To overcome these new “super weeds,” farmers need to take a leaf from Sun Tzu’s “The Art of War”: study the opponent and find its weaknesses. The past 30 years of research into weed management have yielded two important keys to understanding the weaknesses of weeds.
The first key is to study the weeds in the crops. How many weeds are there? Just a few weeds may not cause enough crop damage to be worth the effort and cost of weed control. Which weed species are present? All weeds are not equal. Some weeds get bigger and do more damage than others.
There are many herbicides to choose from, and some kill certain weeds better than others. Computer programs can help farmers decide whether a herbicide is worthwhile and, if so, which one is most cost-effective. WeedSOFT is one program developed by researchers at 17 land-grant agricultural universities that can help farmers find the weapon to exploit their enemies’ weaknesses.
The second is to be unpredictable. Farmers who grow Roundup Ready™ crops may find that glyphosate is nearly always the most cost-effective choice, but the wise warrior also understands the value of surprise. Relying on the same herbicide will eventually favor those weeds that can mutate to survive.
There are many strategies farmers can use to vary their attack. They can change herbicides. They can use tillage. They can also rotate different types of crops. Rotating summer crops (like corn and soybean) with winter crops (like wheat and canola) can break up weed cycles.
Alas, studying the enemy takes time and effort. Just as antibiotic-resistant germs have forced physicians to spend more time on diagnosis, so glyphsate-resistant weeds will force farmers to spend more time on weed diagnosis. This will raise their weed control costs. Unfortunately, many herbicide substitutes for glyphosate are more toxic, so the public may have to choose between higher environmental costs and higher food costs for nonchemical weed control.
Times reporters William Neuman and Andrew Pollack investigate a dangerous and underreported consequence of genetically engineered crops: “tenacious new superweeds.” But the spread of superweeds should surprise no one.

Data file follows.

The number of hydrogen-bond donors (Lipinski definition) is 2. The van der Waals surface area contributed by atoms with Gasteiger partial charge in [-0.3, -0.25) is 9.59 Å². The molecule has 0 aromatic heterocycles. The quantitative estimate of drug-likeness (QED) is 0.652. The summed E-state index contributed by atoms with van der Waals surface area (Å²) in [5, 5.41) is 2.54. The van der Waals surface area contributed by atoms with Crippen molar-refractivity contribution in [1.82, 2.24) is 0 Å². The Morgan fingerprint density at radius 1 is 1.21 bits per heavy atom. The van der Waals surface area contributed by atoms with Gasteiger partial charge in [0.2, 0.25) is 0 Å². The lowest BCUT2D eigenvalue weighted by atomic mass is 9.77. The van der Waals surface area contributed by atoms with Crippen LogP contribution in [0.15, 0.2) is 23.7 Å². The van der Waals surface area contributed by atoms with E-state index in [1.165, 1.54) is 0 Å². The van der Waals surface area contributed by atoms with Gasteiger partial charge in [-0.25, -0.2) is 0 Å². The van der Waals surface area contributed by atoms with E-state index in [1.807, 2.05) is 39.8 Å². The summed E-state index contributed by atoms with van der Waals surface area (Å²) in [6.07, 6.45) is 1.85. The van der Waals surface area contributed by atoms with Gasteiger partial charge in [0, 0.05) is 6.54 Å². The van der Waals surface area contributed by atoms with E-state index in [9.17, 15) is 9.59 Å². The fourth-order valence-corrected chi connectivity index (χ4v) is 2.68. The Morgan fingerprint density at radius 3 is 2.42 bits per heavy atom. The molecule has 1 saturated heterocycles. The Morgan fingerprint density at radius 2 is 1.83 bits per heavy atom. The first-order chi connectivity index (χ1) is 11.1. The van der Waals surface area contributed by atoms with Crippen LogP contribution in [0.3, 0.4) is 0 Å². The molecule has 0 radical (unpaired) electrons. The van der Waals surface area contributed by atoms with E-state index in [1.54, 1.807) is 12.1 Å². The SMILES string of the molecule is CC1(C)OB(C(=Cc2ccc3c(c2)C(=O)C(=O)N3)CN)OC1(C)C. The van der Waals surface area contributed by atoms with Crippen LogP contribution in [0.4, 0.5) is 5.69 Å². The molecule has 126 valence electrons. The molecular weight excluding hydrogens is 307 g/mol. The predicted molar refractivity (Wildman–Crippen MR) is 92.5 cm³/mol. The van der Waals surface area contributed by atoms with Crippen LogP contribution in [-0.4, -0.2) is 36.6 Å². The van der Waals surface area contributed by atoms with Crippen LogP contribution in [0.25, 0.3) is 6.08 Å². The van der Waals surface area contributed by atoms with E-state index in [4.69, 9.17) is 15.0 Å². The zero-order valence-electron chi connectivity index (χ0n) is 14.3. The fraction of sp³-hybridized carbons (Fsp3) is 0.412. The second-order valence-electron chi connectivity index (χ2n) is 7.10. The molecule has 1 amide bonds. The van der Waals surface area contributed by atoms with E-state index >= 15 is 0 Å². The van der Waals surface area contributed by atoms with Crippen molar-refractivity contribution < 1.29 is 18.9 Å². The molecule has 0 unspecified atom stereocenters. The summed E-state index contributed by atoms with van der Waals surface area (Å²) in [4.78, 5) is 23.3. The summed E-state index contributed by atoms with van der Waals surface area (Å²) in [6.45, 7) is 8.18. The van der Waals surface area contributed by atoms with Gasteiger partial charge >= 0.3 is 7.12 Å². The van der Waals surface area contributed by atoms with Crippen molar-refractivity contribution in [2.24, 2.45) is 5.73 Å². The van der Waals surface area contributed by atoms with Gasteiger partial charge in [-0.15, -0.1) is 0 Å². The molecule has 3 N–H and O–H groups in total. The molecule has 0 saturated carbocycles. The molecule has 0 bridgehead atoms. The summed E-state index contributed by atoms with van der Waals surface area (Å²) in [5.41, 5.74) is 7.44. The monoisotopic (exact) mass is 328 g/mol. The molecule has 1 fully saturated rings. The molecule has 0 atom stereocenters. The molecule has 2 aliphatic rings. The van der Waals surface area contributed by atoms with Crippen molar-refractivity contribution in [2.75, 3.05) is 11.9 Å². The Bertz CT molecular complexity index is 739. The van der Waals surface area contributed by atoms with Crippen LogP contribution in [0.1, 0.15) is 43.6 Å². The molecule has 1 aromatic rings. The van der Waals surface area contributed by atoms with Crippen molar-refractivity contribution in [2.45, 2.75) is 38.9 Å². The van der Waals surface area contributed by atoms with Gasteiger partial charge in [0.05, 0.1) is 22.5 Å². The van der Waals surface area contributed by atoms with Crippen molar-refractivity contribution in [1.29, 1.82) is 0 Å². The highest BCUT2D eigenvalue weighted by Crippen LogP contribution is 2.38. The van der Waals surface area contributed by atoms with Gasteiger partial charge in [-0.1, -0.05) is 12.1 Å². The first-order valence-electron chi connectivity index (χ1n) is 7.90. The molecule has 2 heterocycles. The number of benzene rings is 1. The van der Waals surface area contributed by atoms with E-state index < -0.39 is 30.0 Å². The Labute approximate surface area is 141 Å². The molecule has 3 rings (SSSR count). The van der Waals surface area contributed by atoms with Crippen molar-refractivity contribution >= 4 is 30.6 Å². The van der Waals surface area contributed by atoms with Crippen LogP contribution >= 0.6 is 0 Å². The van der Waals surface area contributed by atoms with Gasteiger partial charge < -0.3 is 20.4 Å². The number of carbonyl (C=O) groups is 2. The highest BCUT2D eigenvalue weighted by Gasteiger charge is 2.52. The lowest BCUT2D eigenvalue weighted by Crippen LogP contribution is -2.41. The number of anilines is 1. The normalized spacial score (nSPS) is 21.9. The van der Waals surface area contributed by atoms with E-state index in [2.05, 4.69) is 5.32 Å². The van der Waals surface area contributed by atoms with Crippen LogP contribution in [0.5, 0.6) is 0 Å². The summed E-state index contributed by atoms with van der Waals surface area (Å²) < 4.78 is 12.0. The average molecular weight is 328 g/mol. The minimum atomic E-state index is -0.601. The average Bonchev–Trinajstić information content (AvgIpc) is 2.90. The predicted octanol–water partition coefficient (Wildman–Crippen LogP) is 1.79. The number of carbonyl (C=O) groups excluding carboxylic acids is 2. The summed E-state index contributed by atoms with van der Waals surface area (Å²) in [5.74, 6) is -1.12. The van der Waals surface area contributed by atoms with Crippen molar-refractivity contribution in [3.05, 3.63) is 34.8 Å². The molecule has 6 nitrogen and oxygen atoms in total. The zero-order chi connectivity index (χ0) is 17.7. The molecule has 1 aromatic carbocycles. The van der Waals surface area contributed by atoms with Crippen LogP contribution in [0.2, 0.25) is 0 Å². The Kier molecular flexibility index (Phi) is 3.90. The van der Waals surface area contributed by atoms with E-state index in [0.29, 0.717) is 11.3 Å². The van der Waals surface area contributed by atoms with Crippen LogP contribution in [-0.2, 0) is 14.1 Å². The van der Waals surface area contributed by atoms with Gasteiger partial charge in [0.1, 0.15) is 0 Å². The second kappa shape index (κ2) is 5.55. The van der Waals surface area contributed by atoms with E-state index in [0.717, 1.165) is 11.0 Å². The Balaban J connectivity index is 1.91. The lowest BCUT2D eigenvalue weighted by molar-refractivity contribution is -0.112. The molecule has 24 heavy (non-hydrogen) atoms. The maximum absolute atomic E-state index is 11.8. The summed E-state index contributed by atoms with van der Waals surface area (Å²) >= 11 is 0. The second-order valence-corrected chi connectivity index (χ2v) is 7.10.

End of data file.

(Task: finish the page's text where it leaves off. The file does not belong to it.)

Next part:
We need to manage weeds and pests through natural processes, not toxic chemicals.
In 1999, my late father, scientist Marc Lappé and colleague Britt Bailey explained the threat of these superweeds, which “could require greater amounts of more toxic pesticides to manage, and threaten extinction for rare plants and their weedy relatives relied upon for crop and plant biodiversity.” Many others raised this red flag. Their concerns were largely dismissed as the rantings of Luddites or the hand wringing of elites.
Now we have evidence that, unfortunately, these predictions were prescient, especially here. The United States is ground zero in the global experiment with genetically engineered crops, with more than half of them planted in this country.
Who will pay the price of agribusiness’ power to silence those pointing out the most basic fact of evolutionary genetics, that plants evolve resistance? Farmers pay the price in lower yields; consumers pay the price in the checkout line; all of us pay the price as genetically engineered monocrops replace biodiversity As climate instability worsens, biodiversity is exactly what our farms will need to respond to changing conditions.
Mr. Neuman and Mr. Pollack note the industry’s response is to switch the chemical. No, we’ve got to switch the system.
We should listen to farmers, scientists and development experts who are urging agroecological farming practices, now proven to effectively manage weeds and pests through natural processes not toxic chemicals. And we should urge government support for those many farmers who want to transition away from this dangerous agricultural experiment, but who can’t afford to get off the chemical and biotech treadmill. Finally, in a farm economy where one company, Monsanto, controls more than 90 percent of all genetically modified germplasm, we should encourage competition in the agricultural markets.
Can anything be done about herbicide-resistant weeds in U.S. crops?
The herbicide is as important for global food production as penicillin is for human health.
The short answer is yes. This starts with realizing that glyphosate — Roundup and other trade names — is a precious resource for current and future harvests. Glyphosate is the world’s greatest herbicide. In my view glyphosate is a one-in-a-hundred-year discovery that is as important for global food production as penicillin is for global human health.
Yet glyphosate is failing in corn, soybean and cotton crops in the American Midwest and South because of massive overuse. This is also happening in Argentina and Brazil. For some U.S. grain and cotton producers it is already too late: over-reliance on glyphosate has led to the evolution of glyphosate-resistant weeds, and alternative chemical and non-chemical solutions will be required.
However, for many, glyphosate is still working, and these farmers have the opportunity to make changes now to give themselves the best chance that glyphosate will work for future harvests. This will call for diversifying crops and giving glyphosate a rest by using other herbicides and non-chemical weed control tools that make sense. Diversity offers the best chance of saving glyphosate.
Glyphosate should be conserved for future harvests in the U.S. and world crops because without glyphosate, global grain production becomes more difficult. And that will have a large effect on the global food supply.